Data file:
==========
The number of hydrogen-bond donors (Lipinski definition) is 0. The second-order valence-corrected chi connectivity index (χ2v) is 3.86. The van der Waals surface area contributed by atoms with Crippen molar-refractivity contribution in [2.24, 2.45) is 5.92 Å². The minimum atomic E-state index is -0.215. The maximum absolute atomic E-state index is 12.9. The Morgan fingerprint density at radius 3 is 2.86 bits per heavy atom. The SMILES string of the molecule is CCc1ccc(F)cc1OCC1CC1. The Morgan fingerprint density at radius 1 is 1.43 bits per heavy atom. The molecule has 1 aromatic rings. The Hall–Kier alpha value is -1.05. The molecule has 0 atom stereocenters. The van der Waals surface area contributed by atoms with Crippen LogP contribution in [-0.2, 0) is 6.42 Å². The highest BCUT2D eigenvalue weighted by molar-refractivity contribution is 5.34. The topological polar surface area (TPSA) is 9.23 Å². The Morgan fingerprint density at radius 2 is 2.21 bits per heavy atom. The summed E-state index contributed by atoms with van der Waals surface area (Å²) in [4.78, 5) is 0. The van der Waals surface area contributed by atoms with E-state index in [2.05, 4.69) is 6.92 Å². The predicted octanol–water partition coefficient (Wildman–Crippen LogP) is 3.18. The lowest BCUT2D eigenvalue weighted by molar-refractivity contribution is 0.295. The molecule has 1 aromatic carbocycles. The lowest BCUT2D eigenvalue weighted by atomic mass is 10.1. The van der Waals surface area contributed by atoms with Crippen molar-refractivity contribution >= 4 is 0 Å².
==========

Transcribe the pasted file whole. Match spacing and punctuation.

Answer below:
The number of hydrogen-bond donors (Lipinski definition) is 0. The second-order valence-corrected chi connectivity index (χ2v) is 3.86. The van der Waals surface area contributed by atoms with Crippen molar-refractivity contribution in [2.24, 2.45) is 5.92 Å². The minimum atomic E-state index is -0.215. The maximum absolute atomic E-state index is 12.9. The Morgan fingerprint density at radius 3 is 2.86 bits per heavy atom. The SMILES string of the molecule is CCc1ccc(F)cc1OCC1CC1. The Morgan fingerprint density at radius 1 is 1.43 bits per heavy atom. The molecule has 1 aromatic rings. The Hall–Kier alpha value is -1.05. The molecule has 0 atom stereocenters. The van der Waals surface area contributed by atoms with Crippen LogP contribution in [-0.2, 0) is 6.42 Å². The highest BCUT2D eigenvalue weighted by molar-refractivity contribution is 5.34. The topological polar surface area (TPSA) is 9.23 Å². The Morgan fingerprint density at radius 2 is 2.21 bits per heavy atom. The summed E-state index contributed by atoms with van der Waals surface area (Å²) in [4.78, 5) is 0. The van der Waals surface area contributed by atoms with E-state index in [2.05, 4.69) is 6.92 Å². The predicted octanol–water partition coefficient (Wildman–Crippen LogP) is 3.18. The lowest BCUT2D eigenvalue weighted by molar-refractivity contribution is 0.295. The molecule has 1 aromatic carbocycles. The lowest BCUT2D eigenvalue weighted by atomic mass is 10.1. The van der Waals surface area contributed by atoms with Crippen molar-refractivity contribution >= 4 is 0 Å².